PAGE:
Incarnational Ministry In 2023

Written by Bill Whitt
December 19, 2022

When Paul taught the Philippian church about the incarnation, he said they should "have the same mindset as Christ Jesus."

Every Christmas, we celebrate the miracle of the incarnation. During this season, we preach about how Jesus humbly became human so that we could know who God is and so that he could pay the penalty for our sin. “The Word became flesh and made his dwelling among us” (John 1:14a).

Jesus’ incarnation is also a pattern God has given us for ministry. When Paul taught the Philippian church about the incarnation, he said they should “have the same mindset as Christ Jesus.”

How can we have the same mindset as Jesus in church renewal ministry? Here are five ideas.


Five Ways to Pursue Incarnational Ministry 

1. Incarnational Outreach. When a church closes its doors, I hear one explanation far more often than any other: “The community around us changed, but the church didn’t.” A commitment to incarnational outreach can prevent that from happening!

  • What does your community look like demographically? What type of jobs do people have? What are their families like? What is happening in the school system? What does the community need? What are people’s hopes and dreams?
  • Great outreach ministry connects with people where they are. That starts with a commitment to know and to love people who may be very different than you. It also requires the bravery to create totally new ministries to reach them and to let outdated ministries go.

2. Incarnational Worship. For whom is your ministry contextualized?

  • You would hopefully not go on a mission to Nigeria and force the people there to dress like you, play your musical instruments, speak in your idioms, or sing in your preferred style. Incarnational ministry demands that you bring the gospel to their culture in their context.
  • Why is it, then, that when we bring the gospel to our neighbors, we cannot bring ourselves to do the same thing? What radio station do they listen to? What musical style is their “heart language.” Can we contextualize ministry for their culture rather than forcing them to endure our own?

3. Incarnational Preaching. Preaching is an art and a science. The “science” is properly interpreting the Scriptures by understanding what the original author intended to communicate. The “art” is conveying that truth to people today in a way that they can understand, remember, and apply.

  • I grew up in a little country church where it seemed like every sermon illustration was about fertilizer or a tractor. When I went to college, I began attending a church where the sermon illustrations were about technology and pop culture. Both were perfectly contextualized to their neighborhoods.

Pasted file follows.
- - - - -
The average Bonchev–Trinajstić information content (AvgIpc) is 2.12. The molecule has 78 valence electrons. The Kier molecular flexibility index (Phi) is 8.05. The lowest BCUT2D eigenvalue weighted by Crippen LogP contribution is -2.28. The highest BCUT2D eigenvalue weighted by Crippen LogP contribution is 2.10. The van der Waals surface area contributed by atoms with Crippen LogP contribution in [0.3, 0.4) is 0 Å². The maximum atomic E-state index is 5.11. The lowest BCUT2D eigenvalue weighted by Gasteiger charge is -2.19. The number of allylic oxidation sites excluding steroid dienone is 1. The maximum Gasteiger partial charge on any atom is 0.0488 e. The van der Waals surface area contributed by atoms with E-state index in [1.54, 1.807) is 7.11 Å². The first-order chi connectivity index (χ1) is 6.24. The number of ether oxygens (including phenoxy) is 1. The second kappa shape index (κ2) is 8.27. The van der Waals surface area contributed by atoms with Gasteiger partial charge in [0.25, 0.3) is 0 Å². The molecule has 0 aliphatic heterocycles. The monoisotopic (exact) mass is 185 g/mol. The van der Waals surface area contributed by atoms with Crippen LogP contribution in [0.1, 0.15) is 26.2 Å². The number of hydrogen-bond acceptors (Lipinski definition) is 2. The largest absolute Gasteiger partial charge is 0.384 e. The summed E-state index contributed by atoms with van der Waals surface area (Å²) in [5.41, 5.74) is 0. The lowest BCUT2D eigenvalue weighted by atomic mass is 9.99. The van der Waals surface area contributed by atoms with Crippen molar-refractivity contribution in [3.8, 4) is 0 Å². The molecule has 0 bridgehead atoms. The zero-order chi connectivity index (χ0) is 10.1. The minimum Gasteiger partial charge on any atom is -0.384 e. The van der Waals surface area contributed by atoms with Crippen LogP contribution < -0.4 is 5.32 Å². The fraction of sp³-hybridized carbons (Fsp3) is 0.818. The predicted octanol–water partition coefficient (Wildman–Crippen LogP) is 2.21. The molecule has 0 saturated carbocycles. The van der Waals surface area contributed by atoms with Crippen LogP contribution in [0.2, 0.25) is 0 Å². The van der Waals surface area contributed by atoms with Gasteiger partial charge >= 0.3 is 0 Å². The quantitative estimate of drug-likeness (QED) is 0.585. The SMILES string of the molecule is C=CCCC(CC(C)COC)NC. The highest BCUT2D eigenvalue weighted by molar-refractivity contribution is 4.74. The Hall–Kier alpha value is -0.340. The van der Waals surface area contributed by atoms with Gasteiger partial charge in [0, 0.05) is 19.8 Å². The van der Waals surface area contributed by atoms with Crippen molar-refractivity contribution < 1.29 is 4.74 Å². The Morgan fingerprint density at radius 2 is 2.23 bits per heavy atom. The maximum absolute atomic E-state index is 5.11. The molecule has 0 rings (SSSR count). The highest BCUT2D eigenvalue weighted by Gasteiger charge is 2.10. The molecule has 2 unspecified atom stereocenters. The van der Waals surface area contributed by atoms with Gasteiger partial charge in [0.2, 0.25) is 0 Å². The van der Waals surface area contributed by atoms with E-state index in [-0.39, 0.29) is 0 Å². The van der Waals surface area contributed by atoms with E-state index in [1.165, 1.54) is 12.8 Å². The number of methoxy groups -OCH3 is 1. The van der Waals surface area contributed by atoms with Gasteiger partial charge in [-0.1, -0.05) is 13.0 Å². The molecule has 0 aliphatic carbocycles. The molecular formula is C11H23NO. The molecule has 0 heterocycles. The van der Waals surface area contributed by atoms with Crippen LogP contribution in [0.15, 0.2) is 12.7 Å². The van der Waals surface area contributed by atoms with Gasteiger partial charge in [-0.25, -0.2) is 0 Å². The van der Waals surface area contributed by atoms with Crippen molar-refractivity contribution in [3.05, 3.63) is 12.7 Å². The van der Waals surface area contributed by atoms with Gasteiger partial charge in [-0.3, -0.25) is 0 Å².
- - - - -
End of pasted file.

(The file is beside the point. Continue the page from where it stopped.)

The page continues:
• There truly is a church for everyone! The problem arises when you have been called to disciple a community of farmers but refuse to talk about anything other than cryptocurrency or semiconductors. How can you share God’s timeless truth in a way that your community will understand? Look no further than the book of Acts for a masterclass in preaching to different cultures well.

4. Incarnational Discipleship. In some churches, discipleship is a synonym for education. However, it is so much more!

  • One approach to “discipleship” is to crack my head open, download all the bits of knowledge, and then upload the data into someone else’s brain. While passing on information has value, biblical discipleship is far richer and deeper.
  • The best discipleship takes its cues from Jesus’ ministry. He was “up close and personal” with his disciples. He was part of their lives. He cared about his followers deeply and was there for them when they had a need. They knew he cared about them deeply. They knew they were not just a project to him. They knew they were loved. This is incarnational ministry!

5. Incarnational Leadership. Finally, all aspects of our role as church leaders can benefit from an infusion of incarnational ministry’s values.

  • In Philippians 2, Paul asks us to have the same mindset as Christ Jesus. What is that mindset? Humility. Rather than exercise his power for his own benefit, Jesus made himself nothing. He put others first, taking on the very nature of a servant. We are called to the same attitude.
  • I am convinced that humility is the superpower 21st century church leaders need more than anything else. It unlocks everything we’ve talked about in this newsletter. How else will you make the time and space in your life to get up close and personal with your disciples? How else will you have the bravery to leave behind outdated discipleship models and explore new ways of doing ministry? How else will you be able to reach people who are not like you at all?
  • Let’s remember the power of humility this Christmas and every Christmas!

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